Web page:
Portrait of Dr Eleanor Curran

Dr Eleanor Curran

Senior Lecturer in Law
Research Ethics Officer, Chair of the KLS Research Ethics Advisory Group
Academic Advisor

About

Dr Curran earned her PhD in philosophy at the City University of New York (CUNY) in 1998. She was a teaching fellow and tutor at King’s College London from 1998 to 2001 and a research philosopher at the Royal Hospital for Neuro-Disability from 1999-2000, working on Brain Computer Interface systems. She then took up a post as lecturer in the law department at Keele University, specialising in medical ethics and law. She moved to Kent Law School in 2006 and published a monograph on Thomas Hobbes’s theory of rights in 2007. She regularly publishes articles on Hobbes’s political philosophy and is an active member of the International Hobbes Association and the European Hobbes Society. 

Dr Curran is currently writing a monograph on the philosophy and jurisprudence of rights.

Dr Curran has an interest in legal ethics and developed and convenes one of the first courses on legal ethics to be taught as part of an undergraduate law degree at a British university.

Research interests

Dr Curran’s research interests include: the political philosophy of Thomas Hobbes, early modern political thought, the philosophy and jurisprudence of individual rights, the history of rights theory, legal ethics, moral philosophy and jurisprudence. 

Teaching

Dr Curran principally teaches Undergraduates in the area of Morality, Ethics and the Law.

Supervision

I am happy to supervise PhD students writing on: Hobbes, early modern political philosophy, rights theory, the history of rights theory, jurisprudence.

Publications

Article

  • Curran, E. (2013). An Immodest Proposal: Hobbes Rather than Locke Provides a Forerunner for Modern Rights Theory Roseneil, S. ed. Law and Philosophy [Online] 32:515-538. Available at: http://dx.doi.org/10.1007/s10982-012-9149-y.
    In this paper I argue that we should look to Hobbes rather than to Locke as providing a philosophical forerunner of modern and current rights theories and further, that Hobbes’s theory has relevance to and ‘speaks to’ current philosophical and jurisprudential analysis of the foundations of rights, in a way that Locke’s theory cannot. First, I summarise the argument that Hobbes does have a substantive theory of individual rights. Second, I argue that the project undertaken by A. J. Simmons, to ‘reconstruct’ Locke’s theory of rights without the theological premises, cannot succeed. Locke’s theory of natural rights is thoroughly dependent on its theological premises. Third, I argue that Hobbes’s theory of rights is not dependent on theological premises. Finally, I try to illustrate the ways in which Hobbes’s theory is still relevant and useful for current debates within rights theory.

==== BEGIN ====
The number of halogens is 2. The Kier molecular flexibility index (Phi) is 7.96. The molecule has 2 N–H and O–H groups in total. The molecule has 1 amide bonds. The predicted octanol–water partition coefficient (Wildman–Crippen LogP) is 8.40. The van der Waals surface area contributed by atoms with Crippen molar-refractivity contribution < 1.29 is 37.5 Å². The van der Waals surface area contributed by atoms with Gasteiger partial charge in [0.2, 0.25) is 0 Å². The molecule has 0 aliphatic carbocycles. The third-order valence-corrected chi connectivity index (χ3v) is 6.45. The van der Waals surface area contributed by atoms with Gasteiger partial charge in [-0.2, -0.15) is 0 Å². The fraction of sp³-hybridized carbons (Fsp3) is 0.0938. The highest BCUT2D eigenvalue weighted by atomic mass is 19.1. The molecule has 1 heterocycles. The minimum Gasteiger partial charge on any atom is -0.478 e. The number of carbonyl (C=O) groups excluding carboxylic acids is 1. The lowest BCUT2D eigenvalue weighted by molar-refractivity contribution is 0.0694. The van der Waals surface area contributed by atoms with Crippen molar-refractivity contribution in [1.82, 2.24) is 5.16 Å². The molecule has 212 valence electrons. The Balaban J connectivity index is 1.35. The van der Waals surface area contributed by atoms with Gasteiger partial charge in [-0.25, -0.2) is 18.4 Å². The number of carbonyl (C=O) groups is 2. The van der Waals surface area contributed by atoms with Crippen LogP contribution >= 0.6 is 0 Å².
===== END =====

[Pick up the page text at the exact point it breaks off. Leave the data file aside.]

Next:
• Curran, E. (2012). Hobbes on Equality: Context, Rhetoric, Argument. Hobbes Studies [Online] 25:166-187. Available at: http://dx.doi.org/10.1163/18750257-02502003.
    It is often argued that Hobbes’s arguments for natural and political equality are used instrumentally. This paper does not argue against the instrumental arguments but seeks to broaden the discussion; to analyse aspects of Hobbes’s arguments and comments on equality that are often ignored. In the context of the anti-egalitarian arguments of leading contemporary royalist commentators, Hobbes’s arguments and remarks are strikingly egalitarian. The paper argues, first, that there is an ideological disagreement between Hobbes and leading royalists on equality. Second, that Hobbes believes in natural equality as well as using the arguments for equality instrumentally.
  • Curran, E. (2010). Blinded by the Light of Hohfeld: Hobbes’s Notion of Liberty. Jurisprudence: An International Journal of Legal and Political Thought [Online] 1:85-104. Available at: https://doi.org/10.5235/204033210791557218.
  • Curran, E. (2006). Lost In Translation. Some Problems with a Hohfeldian Analysis of Hobbesian Rights. Hobbes Studies XIX:58-76.
  • Curran, E. (2006). Can Rights Curb the Hobbesian Sovereign? The Full Right to Preservation, Duties of Sovereignty and the Limitations of Hohfeld. Law and Philosophy [Online] 25:243-265. Available at: http://www.springerlink.com/content/v145768t2403737t/fulltext.pdf.
  • Curran, E., Syakec, P., Penny, W., Johnsrud, I., Roberts, S., Owen, A. and Stokes, M. (2004). Cognitive Tasks for Driving a Brain-computer Interfacing System: a Pilot Study. IEEE Transactions on Rehabilitation Engineering 12:48-54.
  • Curran, E. (2003). Learning to Control Brain Activity: a Review of the Production and Control of EEG Components for Driving Brain-computer interface (BCI) systems. Brain and Cognition [Online] 51:326-336. Available at: http://dx.doi.org/0.1016/S0278-2626(03)00036-8.